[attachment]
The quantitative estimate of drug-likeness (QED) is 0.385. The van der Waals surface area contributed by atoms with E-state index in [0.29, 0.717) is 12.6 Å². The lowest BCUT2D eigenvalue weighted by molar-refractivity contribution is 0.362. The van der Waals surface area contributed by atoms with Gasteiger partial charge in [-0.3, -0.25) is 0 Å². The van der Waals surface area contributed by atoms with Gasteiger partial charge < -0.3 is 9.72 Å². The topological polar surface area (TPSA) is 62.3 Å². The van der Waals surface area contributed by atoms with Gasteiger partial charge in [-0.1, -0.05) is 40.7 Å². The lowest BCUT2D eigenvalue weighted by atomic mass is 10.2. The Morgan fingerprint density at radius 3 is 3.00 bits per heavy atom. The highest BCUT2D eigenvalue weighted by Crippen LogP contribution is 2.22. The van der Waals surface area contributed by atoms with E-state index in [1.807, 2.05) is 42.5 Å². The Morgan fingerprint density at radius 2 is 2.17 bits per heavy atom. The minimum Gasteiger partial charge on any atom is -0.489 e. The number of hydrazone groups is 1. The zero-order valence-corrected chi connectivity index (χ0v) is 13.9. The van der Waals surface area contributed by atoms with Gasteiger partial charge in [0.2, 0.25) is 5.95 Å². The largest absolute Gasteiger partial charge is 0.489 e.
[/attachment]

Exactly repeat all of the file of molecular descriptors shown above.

The quantitative estimate of drug-likeness (QED) is 0.385. The van der Waals surface area contributed by atoms with E-state index in [0.29, 0.717) is 12.6 Å². The lowest BCUT2D eigenvalue weighted by molar-refractivity contribution is 0.362. The van der Waals surface area contributed by atoms with Gasteiger partial charge in [-0.3, -0.25) is 0 Å². The van der Waals surface area contributed by atoms with Gasteiger partial charge < -0.3 is 9.72 Å². The topological polar surface area (TPSA) is 62.3 Å². The van der Waals surface area contributed by atoms with Gasteiger partial charge in [-0.1, -0.05) is 40.7 Å². The lowest BCUT2D eigenvalue weighted by atomic mass is 10.2. The Morgan fingerprint density at radius 3 is 3.00 bits per heavy atom. The highest BCUT2D eigenvalue weighted by Crippen LogP contribution is 2.22. The van der Waals surface area contributed by atoms with E-state index in [1.807, 2.05) is 42.5 Å². The Morgan fingerprint density at radius 2 is 2.17 bits per heavy atom. The minimum Gasteiger partial charge on any atom is -0.489 e. The number of hydrazone groups is 1. The zero-order valence-corrected chi connectivity index (χ0v) is 13.9. The van der Waals surface area contributed by atoms with Gasteiger partial charge in [0.2, 0.25) is 5.95 Å². The largest absolute Gasteiger partial charge is 0.489 e.